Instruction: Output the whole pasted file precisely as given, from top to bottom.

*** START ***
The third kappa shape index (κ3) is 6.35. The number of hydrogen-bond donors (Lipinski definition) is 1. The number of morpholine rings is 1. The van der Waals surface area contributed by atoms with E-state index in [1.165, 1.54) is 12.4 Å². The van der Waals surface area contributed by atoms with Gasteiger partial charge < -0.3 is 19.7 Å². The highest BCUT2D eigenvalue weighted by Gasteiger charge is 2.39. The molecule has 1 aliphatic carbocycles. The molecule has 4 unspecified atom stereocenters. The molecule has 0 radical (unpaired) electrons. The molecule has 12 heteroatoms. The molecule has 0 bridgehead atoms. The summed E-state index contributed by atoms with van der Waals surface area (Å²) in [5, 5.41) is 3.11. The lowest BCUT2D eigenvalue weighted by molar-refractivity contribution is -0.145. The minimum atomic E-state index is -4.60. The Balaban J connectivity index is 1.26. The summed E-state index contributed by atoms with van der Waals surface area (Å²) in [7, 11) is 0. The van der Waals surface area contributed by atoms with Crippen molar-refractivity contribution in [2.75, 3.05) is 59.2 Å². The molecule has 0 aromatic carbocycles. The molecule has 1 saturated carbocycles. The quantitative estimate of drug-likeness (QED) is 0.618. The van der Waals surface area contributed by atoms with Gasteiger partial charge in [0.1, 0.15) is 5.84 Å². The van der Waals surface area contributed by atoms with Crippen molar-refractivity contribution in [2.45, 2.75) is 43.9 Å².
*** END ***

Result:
The third kappa shape index (κ3) is 6.35. The number of hydrogen-bond donors (Lipinski definition) is 1. The number of morpholine rings is 1. The van der Waals surface area contributed by atoms with E-state index in [1.165, 1.54) is 12.4 Å². The van der Waals surface area contributed by atoms with Gasteiger partial charge < -0.3 is 19.7 Å². The highest BCUT2D eigenvalue weighted by Gasteiger charge is 2.39. The molecule has 1 aliphatic carbocycles. The molecule has 4 unspecified atom stereocenters. The molecule has 0 radical (unpaired) electrons. The molecule has 12 heteroatoms. The molecule has 0 bridgehead atoms. The summed E-state index contributed by atoms with van der Waals surface area (Å²) in [5, 5.41) is 3.11. The lowest BCUT2D eigenvalue weighted by molar-refractivity contribution is -0.145. The minimum atomic E-state index is -4.60. The Balaban J connectivity index is 1.26. The summed E-state index contributed by atoms with van der Waals surface area (Å²) in [7, 11) is 0. The van der Waals surface area contributed by atoms with Crippen molar-refractivity contribution in [2.75, 3.05) is 59.2 Å². The molecule has 0 aromatic carbocycles. The molecule has 1 saturated carbocycles. The quantitative estimate of drug-likeness (QED) is 0.618. The van der Waals surface area contributed by atoms with Gasteiger partial charge in [0.1, 0.15) is 5.84 Å². The van der Waals surface area contributed by atoms with Crippen molar-refractivity contribution in [2.45, 2.75) is 43.9 Å².